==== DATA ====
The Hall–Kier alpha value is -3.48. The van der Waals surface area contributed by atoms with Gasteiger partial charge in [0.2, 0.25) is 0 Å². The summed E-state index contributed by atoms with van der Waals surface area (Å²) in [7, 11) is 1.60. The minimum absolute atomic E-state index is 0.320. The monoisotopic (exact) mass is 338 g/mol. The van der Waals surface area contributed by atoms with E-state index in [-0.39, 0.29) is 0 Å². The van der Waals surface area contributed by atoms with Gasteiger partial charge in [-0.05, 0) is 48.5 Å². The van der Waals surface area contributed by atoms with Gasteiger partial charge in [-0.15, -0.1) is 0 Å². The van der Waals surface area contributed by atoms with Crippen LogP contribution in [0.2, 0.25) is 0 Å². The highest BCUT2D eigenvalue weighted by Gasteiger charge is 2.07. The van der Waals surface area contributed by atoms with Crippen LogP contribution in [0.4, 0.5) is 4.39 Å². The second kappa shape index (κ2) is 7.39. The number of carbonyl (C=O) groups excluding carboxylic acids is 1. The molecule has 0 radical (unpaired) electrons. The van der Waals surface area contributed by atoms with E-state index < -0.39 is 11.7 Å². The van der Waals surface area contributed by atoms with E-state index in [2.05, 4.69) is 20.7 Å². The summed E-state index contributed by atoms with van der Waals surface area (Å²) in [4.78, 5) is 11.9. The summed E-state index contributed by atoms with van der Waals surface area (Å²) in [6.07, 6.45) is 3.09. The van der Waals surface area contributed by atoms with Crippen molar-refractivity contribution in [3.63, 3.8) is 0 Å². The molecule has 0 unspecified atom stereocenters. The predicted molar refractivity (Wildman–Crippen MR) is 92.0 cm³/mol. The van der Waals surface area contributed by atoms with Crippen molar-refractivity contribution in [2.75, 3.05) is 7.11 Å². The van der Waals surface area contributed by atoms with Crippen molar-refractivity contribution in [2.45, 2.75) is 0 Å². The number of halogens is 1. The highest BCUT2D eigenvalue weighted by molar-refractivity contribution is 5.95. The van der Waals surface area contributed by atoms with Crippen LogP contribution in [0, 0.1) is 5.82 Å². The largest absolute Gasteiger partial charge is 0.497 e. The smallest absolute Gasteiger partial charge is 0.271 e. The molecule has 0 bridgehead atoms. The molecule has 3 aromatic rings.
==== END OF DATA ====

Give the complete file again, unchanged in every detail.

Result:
The Hall–Kier alpha value is -3.48. The van der Waals surface area contributed by atoms with Gasteiger partial charge in [0.2, 0.25) is 0 Å². The summed E-state index contributed by atoms with van der Waals surface area (Å²) in [7, 11) is 1.60. The minimum absolute atomic E-state index is 0.320. The monoisotopic (exact) mass is 338 g/mol. The van der Waals surface area contributed by atoms with E-state index in [-0.39, 0.29) is 0 Å². The van der Waals surface area contributed by atoms with Gasteiger partial charge in [-0.05, 0) is 48.5 Å². The van der Waals surface area contributed by atoms with Gasteiger partial charge in [-0.15, -0.1) is 0 Å². The van der Waals surface area contributed by atoms with Crippen LogP contribution in [0.2, 0.25) is 0 Å². The highest BCUT2D eigenvalue weighted by Gasteiger charge is 2.07. The van der Waals surface area contributed by atoms with Crippen LogP contribution in [0.4, 0.5) is 4.39 Å². The second kappa shape index (κ2) is 7.39. The number of carbonyl (C=O) groups excluding carboxylic acids is 1. The molecule has 0 radical (unpaired) electrons. The van der Waals surface area contributed by atoms with E-state index < -0.39 is 11.7 Å². The van der Waals surface area contributed by atoms with E-state index in [2.05, 4.69) is 20.7 Å². The summed E-state index contributed by atoms with van der Waals surface area (Å²) in [4.78, 5) is 11.9. The summed E-state index contributed by atoms with van der Waals surface area (Å²) in [6.07, 6.45) is 3.09. The van der Waals surface area contributed by atoms with Crippen molar-refractivity contribution in [3.63, 3.8) is 0 Å². The molecule has 0 unspecified atom stereocenters. The predicted molar refractivity (Wildman–Crippen MR) is 92.0 cm³/mol. The van der Waals surface area contributed by atoms with Crippen molar-refractivity contribution in [2.75, 3.05) is 7.11 Å². The van der Waals surface area contributed by atoms with Crippen molar-refractivity contribution in [2.45, 2.75) is 0 Å². The number of halogens is 1. The highest BCUT2D eigenvalue weighted by molar-refractivity contribution is 5.95. The van der Waals surface area contributed by atoms with Crippen LogP contribution in [0, 0.1) is 5.82 Å². The largest absolute Gasteiger partial charge is 0.497 e. The smallest absolute Gasteiger partial charge is 0.271 e. The molecule has 0 bridgehead atoms. The molecule has 3 aromatic rings.